Tuesday, December 16, 2008

How to Make Paper Beads (for Earrings)

This YouTube video is an excellent "how to" regarding making paper beads. But wait, there is more information below!

The instructables website gives written directions on paper bead making. This source says to use archival paste for making the beads, which sent me on another search of how to make archival paste. I found a good source here at handboundbook paste. So I gave making the paste a try, cutting down the ingredients to 1 Tbsp. of wheat flour sprinkled atop 1/3 cup of water, whisked it together until the lumps were gone, and then cooked it for about 10 minutes until it had a glue-like consistency.

But you know what? This glue was not as good as Elmer's white glue which has been around for generations, and was what I ended up using instead of the flaky archival wheat glue. So much for that little experiment in making glue. I'm sticking with Elmer's.

Another website for making paper jewelry can be found here at Craftside.

And just in case you need to make a wrapped loop for holding the paper bead, michondesign.com will give you a quick tutorial on using wire or a T-pin for a wrapped loop.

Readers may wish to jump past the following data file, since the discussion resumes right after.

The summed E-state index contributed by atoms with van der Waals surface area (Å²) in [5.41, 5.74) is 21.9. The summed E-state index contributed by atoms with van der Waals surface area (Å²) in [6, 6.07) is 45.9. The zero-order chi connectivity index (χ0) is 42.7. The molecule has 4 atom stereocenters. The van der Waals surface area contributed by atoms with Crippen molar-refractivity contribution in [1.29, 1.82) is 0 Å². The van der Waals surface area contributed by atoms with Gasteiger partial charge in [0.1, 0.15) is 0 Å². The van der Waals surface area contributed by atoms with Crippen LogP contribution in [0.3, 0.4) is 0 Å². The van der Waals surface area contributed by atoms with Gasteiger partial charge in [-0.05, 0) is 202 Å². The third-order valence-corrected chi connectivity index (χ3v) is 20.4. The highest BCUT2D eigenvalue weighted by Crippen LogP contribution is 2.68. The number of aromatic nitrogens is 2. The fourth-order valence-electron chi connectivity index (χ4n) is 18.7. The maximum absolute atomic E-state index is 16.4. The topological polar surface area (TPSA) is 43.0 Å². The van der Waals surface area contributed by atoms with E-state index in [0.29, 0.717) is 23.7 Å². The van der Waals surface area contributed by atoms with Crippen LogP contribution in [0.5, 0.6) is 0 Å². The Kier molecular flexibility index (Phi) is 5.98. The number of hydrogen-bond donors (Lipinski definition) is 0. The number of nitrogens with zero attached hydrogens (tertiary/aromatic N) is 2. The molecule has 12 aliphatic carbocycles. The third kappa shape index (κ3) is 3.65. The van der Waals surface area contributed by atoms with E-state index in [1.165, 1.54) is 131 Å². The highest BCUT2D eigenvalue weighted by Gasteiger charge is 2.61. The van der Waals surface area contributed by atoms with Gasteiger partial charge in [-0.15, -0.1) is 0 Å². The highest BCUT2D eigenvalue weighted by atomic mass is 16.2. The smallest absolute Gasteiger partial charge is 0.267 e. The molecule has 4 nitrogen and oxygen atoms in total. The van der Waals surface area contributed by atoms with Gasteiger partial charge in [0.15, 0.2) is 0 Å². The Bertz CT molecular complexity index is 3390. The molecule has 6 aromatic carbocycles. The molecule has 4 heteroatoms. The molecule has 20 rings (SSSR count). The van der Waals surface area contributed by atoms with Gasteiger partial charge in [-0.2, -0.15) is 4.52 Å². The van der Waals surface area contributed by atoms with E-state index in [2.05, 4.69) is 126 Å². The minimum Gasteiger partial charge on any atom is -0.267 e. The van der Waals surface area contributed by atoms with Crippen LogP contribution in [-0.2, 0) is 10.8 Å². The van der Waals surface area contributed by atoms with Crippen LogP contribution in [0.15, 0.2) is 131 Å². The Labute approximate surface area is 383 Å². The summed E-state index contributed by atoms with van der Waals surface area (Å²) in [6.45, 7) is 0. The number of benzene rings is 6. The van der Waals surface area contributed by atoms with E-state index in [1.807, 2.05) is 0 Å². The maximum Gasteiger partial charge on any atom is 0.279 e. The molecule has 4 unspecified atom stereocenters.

Altered Paper Jewelry: Artful Adornments from Beautiful Papers (Paperback) by Jenn Mason (Author) is a book on my wish list. She has lots of good ideas in that little gem of a book. So check it out if you want to go further into paper embellishments.

Here are a couple of pictures of some of the beads I made, both with archival glue from the directions given at handboundbook paste, and with using Elmer's white glue. The more uniform colored green beads were rolled from patterned wrapping paper, and the rest were made from colored magazine photos.

The last step in the finishing process will be to cut the beads at both ends to make consistent sizes for each pair of beads, and then spray them with an acrylic finishing spray. Tomorrow's post will show pictures of the finished beads made into earrings, complete with glass beading.

1 comment:

  1. DO NOT use this method if your gold jewellery has platinum or pearls in it, since those materials can react with
    the ammonia and get damaged.


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